Panther and the Bull

A lot of you may not know this, but I pretty much created The Mighty Morphin’ Power Rangers, except that I called them The Panthers. It was a team of martial-arts superheroes that sometimes drove around in giant mech/robots. The leader was all in red, while his allies wore other primary colors, like blue and green. And just like Rangers, they even wore helmets! If only the receptionist at DC Comics headquarters had bothered to take me seriously, when I was nine, DC would now own the rights to Power Rangers!

I kid, of course. The remarkable similarities between Power Rangers and Panthers just goes to show how easily people can stumble upon the exact same idea, which sometimes scares me, because I never want to be accused of plagiarism. If, in the near future, someone releases a fantasy novel about a pair of naked heroes, I’d hate for people to think I stole the idea. I think this explains the flood of vampire romance novels following Twilight, since, as that book was becoming popular, older, unpublished works with the same concept came to light.

Now if you’ve read my biography, you know I grew up in my father’s restaurant, and that all of my first stories were written/drawn on the back of pink order tickets. But my dad never cared for my literary/artistic ambitions. All that mattered to him was selling pizza. Flash forward thirty years, and the restaurant he so cherished is becoming haunted. It’s dilapidated, cobwebbed and full of creepy paintings; it smells like old people; and you can sometimes hear the ghosts of dead customers (OK, maybe not). At times, I give my father money to keep it running. To make matters worse, he and my mom are being evicted from their home. For twenty years, they lived in a stately, two-story mini-mansion, the pride of the Greek community, their hard earned reward for neglecting their duty as parents. Now, after a number of poor financial decisions, Bank of America is kicking them into my brother’s tiny duplex, which wouldn’t be such a bummer if my father wasn’t in his mid-80’s. It’s unlikely he’ll be moving into a better place in his lifetime . . . unless, of course, I hit it big with one of my books. So, for the past couple of months, I have been digging through the past like Dr. Jones, separating the junk from the treasure, and what do I find? The lost works of yours truly, of my first ever heroes, the Red Panther.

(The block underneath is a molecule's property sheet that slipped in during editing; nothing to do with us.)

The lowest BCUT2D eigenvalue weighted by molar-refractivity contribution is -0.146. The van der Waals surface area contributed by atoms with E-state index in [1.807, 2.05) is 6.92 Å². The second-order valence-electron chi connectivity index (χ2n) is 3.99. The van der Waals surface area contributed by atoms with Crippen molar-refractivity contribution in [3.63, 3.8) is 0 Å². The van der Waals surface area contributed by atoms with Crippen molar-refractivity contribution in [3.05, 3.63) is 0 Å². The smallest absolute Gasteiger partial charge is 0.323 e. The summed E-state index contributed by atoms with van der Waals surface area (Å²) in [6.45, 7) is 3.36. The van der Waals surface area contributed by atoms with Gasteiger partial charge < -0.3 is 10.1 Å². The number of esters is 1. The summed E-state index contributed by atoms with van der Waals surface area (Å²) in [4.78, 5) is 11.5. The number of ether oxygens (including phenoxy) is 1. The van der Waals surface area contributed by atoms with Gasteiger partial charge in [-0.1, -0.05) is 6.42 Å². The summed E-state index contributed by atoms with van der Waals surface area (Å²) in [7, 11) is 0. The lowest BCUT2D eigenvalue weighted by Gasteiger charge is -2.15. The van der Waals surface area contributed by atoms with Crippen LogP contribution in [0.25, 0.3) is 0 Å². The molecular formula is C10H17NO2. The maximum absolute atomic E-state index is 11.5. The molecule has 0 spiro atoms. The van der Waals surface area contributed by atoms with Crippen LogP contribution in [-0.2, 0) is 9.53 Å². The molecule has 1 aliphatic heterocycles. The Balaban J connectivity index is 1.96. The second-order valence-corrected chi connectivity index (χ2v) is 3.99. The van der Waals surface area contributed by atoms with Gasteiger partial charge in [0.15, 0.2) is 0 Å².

On the surface, Panther and the Bull is a simple story, two superheroes teaming up against a Hulk/Minotaur type villain. But I was dealing with a lot of shit at the time. Since my parents were far too busy to realize I existed, and my brother just wanted to go out drinking and looking for one-night stands, I was utterly alone, but for a pizza cook named Dean. For reasons I cannot fathom, this stranger from Illinois, someone who lived in his van and who, I later learned, was also a cocaine addict, was everything my father wasn’t. He listened to my stories and problems; he read to me and encouraged me and helped out with homework; he even took me to the movies and the arcade. I am a better father because of him. But he could not play the role forever. I begged him to stay, telling him that he was “my lifeline,” the only person in my life that cared, but he had to move back to Peking, regardless. I was devastated. It was like losing my best friend and father all at once.

The only way I’ve ever known to deal with grief is through story, and that story was Panther and the Bull. 

[If you enjoy the story below, don’t forget to SHARE ON FACEBOOK!]

Look closely and you can see the Country Pizza Inn text on the back!

Dean was Blue Panther. He had a mustache and glasses.

Grappling hook belt aka Batman!

SMOKE BOMB! As a kid, spelling was never a priority. 

“Wake up! Are you okay, Red Panther?”

Undiable = Unkillable?

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